As nurses, we want to offer our patients compassionate care-that's why we went into this profession. No one likes inflicting pain, whether it's needle sticks, immunizations, or debriding wounds, even though it's for the greater good. Instant topical anesthetics are a simple way to successfully complete a necessary procedure without causing unnecessary pain. If you can help the patient feel like a partner in his or her own treatment by eliminating the pain and opening up the lines of communication, that's a huge accomplishment. As the saying goes, perception is reality. And when patients perceive that you care about helping them manage their pain, the reality is a successful patient-caregiver relationship. Feeling respected allows patients to relax and focus on getting well instead of worrying about the care they're receiving.


Great for all ages

Topical anesthetics are a big hit among pediatric patients, too. Children often become anxious, agitated, combative, and uncooperative due to pain or fear of pain during needle sticks and invasive procedures. Most kids learn early to fear the needle. With instant topical anesthetics, it's easy to address that fear before it becomes a problem. Although young patients often don't have the intellectual means to play a role in their own pain management, most are capable of expressing fear and responding to caregivers who can help make them more comfortable in a scary situation. The numbing effect of a topical anesthetic works to pediatric caregivers' advantage. The nurse works her magic, the pain is gone instantaneously, and the child is calm and ready for treatment. Of course, parents, who feel their little one's pain tenfold, are thrilled.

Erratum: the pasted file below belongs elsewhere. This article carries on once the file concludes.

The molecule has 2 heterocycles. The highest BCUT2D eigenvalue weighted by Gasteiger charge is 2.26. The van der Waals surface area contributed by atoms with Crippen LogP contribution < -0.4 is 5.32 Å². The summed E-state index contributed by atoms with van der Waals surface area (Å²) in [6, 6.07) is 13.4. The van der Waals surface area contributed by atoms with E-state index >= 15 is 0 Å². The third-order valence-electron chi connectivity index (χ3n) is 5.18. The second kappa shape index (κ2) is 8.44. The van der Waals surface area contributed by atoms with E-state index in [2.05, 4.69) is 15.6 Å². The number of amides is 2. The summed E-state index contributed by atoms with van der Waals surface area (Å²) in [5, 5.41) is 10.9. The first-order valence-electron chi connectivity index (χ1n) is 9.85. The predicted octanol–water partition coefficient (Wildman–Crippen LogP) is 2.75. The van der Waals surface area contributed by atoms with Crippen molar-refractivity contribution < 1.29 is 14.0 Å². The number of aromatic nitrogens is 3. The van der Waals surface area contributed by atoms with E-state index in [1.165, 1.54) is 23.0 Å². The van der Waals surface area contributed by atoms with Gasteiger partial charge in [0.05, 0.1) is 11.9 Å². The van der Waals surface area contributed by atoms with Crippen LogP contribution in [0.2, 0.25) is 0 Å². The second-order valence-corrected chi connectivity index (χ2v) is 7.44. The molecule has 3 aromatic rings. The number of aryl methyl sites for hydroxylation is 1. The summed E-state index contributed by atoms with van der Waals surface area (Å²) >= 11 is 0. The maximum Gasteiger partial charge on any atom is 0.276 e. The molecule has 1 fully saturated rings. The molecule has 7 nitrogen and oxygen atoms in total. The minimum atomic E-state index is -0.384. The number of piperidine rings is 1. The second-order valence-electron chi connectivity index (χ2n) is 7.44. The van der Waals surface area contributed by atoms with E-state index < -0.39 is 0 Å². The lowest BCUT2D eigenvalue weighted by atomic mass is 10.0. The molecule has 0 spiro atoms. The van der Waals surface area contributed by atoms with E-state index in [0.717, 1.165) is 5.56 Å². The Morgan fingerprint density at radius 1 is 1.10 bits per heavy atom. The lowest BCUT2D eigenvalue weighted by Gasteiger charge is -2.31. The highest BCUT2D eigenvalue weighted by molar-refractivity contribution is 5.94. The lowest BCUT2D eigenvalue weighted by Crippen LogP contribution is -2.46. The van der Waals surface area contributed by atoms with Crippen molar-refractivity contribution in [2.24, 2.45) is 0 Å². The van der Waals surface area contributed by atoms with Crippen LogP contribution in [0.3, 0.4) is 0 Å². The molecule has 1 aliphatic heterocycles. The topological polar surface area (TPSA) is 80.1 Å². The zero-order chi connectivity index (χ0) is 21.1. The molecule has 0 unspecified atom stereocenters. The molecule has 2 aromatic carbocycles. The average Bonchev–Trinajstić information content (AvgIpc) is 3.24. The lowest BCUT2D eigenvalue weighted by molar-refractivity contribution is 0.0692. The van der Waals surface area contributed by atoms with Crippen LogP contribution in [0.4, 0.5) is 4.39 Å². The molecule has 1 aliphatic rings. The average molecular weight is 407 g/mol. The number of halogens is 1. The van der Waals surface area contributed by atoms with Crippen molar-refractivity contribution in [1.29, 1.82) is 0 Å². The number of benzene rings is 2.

Benefits to nurses

Anything that helps nurses gain patients' trust is a good thing. If a nurse tells a patient that he or she can help decrease pain instantly and is able to follow through successfully, a relationship of trust is established; one where we can communicate and partner in their care.


When it comes to Hospital Consumer Assessment of Healthcare Providers and Systems (HCAHPS) scores, every care provider knows pain management can mean the difference between a glowing and subpar report. As the face of the facility to our patients, nurses are responsible for doing everything we can to manage pain and provide a positive experience. When partnering with patients who require pain management, have a conversation about alleviating pain and then provide instant relief. It goes a long way in how patients perceive their level of pain management and overall experience.


It's simple: We can reduce pain

The patient is always our chief concern, but weighing cost benefits is also part of a nurse manager's job. The payoff for using instant topical anesthetics is significant when considering the costs associated with failed I.V. starts and opening up new kits, the decrease in time nurses spend calming anxious patients, and the increase in patient satisfaction, which translates into higher HCAHPS scores.


As frontline nurses or managers, we have a calling, as well as an obligation, to our patients to provide relief and compassionately reduce distress whenever possible. We can reduce pain through the use of instant topical anesthetics. It isn't complicated and it works. Nervous patients, anxious parents, and your healthcare facility will thank you.